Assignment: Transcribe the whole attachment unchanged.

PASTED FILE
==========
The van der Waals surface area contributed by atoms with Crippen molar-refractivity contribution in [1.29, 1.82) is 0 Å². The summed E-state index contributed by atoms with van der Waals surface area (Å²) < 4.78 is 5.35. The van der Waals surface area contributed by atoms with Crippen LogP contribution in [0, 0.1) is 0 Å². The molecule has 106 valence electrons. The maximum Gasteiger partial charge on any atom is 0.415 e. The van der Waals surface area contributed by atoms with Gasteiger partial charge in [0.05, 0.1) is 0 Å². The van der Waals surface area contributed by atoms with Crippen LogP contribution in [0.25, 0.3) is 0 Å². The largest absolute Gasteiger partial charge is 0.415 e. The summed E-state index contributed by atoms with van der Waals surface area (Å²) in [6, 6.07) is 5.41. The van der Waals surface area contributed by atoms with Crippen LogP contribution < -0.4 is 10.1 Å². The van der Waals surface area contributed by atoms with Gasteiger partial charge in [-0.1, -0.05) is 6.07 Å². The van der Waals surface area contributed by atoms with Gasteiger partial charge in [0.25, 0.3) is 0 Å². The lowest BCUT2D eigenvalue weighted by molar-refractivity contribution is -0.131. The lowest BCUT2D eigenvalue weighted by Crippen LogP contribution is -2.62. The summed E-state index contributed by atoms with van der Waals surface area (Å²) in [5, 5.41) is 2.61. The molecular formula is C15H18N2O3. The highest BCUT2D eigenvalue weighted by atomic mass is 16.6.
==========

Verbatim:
The van der Waals surface area contributed by atoms with Crippen molar-refractivity contribution in [1.29, 1.82) is 0 Å². The summed E-state index contributed by atoms with van der Waals surface area (Å²) < 4.78 is 5.35. The van der Waals surface area contributed by atoms with Crippen LogP contribution in [0, 0.1) is 0 Å². The molecule has 106 valence electrons. The maximum Gasteiger partial charge on any atom is 0.415 e. The van der Waals surface area contributed by atoms with Gasteiger partial charge in [0.05, 0.1) is 0 Å². The van der Waals surface area contributed by atoms with Crippen LogP contribution in [0.25, 0.3) is 0 Å². The largest absolute Gasteiger partial charge is 0.415 e. The summed E-state index contributed by atoms with van der Waals surface area (Å²) in [6, 6.07) is 5.41. The van der Waals surface area contributed by atoms with Crippen LogP contribution < -0.4 is 10.1 Å². The van der Waals surface area contributed by atoms with Gasteiger partial charge in [-0.1, -0.05) is 6.07 Å². The van der Waals surface area contributed by atoms with Gasteiger partial charge in [0.25, 0.3) is 0 Å². The lowest BCUT2D eigenvalue weighted by molar-refractivity contribution is -0.131. The lowest BCUT2D eigenvalue weighted by Crippen LogP contribution is -2.62. The summed E-state index contributed by atoms with van der Waals surface area (Å²) in [5, 5.41) is 2.61. The molecular formula is C15H18N2O3. The highest BCUT2D eigenvalue weighted by atomic mass is 16.6.